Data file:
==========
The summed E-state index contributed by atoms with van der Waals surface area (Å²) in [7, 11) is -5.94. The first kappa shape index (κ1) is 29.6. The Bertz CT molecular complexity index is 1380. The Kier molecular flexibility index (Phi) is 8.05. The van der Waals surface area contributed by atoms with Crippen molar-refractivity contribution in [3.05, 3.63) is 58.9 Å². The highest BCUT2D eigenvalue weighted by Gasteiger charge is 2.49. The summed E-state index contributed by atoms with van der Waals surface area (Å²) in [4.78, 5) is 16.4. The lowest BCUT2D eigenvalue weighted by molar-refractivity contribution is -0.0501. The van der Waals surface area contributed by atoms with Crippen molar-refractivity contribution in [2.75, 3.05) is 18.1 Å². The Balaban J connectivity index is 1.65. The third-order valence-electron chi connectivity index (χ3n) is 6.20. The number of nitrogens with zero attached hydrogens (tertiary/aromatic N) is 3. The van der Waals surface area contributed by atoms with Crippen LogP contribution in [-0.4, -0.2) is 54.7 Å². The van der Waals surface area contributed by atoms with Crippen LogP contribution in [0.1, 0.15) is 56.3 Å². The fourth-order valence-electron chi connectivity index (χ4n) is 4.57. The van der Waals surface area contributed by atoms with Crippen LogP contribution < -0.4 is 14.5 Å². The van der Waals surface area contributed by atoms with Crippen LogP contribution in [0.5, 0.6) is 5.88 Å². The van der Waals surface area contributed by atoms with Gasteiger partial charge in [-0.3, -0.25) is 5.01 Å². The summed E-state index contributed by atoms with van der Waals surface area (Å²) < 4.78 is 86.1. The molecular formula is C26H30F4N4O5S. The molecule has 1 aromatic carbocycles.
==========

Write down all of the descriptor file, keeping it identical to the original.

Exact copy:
The summed E-state index contributed by atoms with van der Waals surface area (Å²) in [7, 11) is -5.94. The first kappa shape index (κ1) is 29.6. The Bertz CT molecular complexity index is 1380. The Kier molecular flexibility index (Phi) is 8.05. The van der Waals surface area contributed by atoms with Crippen molar-refractivity contribution in [3.05, 3.63) is 58.9 Å². The highest BCUT2D eigenvalue weighted by Gasteiger charge is 2.49. The summed E-state index contributed by atoms with van der Waals surface area (Å²) in [4.78, 5) is 16.4. The lowest BCUT2D eigenvalue weighted by molar-refractivity contribution is -0.0501. The van der Waals surface area contributed by atoms with Crippen molar-refractivity contribution in [2.75, 3.05) is 18.1 Å². The Balaban J connectivity index is 1.65. The third-order valence-electron chi connectivity index (χ3n) is 6.20. The number of nitrogens with zero attached hydrogens (tertiary/aromatic N) is 3. The van der Waals surface area contributed by atoms with Crippen LogP contribution in [-0.4, -0.2) is 54.7 Å². The van der Waals surface area contributed by atoms with Crippen LogP contribution in [0.1, 0.15) is 56.3 Å². The fourth-order valence-electron chi connectivity index (χ4n) is 4.57. The van der Waals surface area contributed by atoms with Crippen LogP contribution < -0.4 is 14.5 Å². The van der Waals surface area contributed by atoms with Crippen LogP contribution in [0.5, 0.6) is 5.88 Å². The van der Waals surface area contributed by atoms with Gasteiger partial charge in [-0.3, -0.25) is 5.01 Å². The summed E-state index contributed by atoms with van der Waals surface area (Å²) < 4.78 is 86.1. The molecular formula is C26H30F4N4O5S. The molecule has 1 aromatic carbocycles.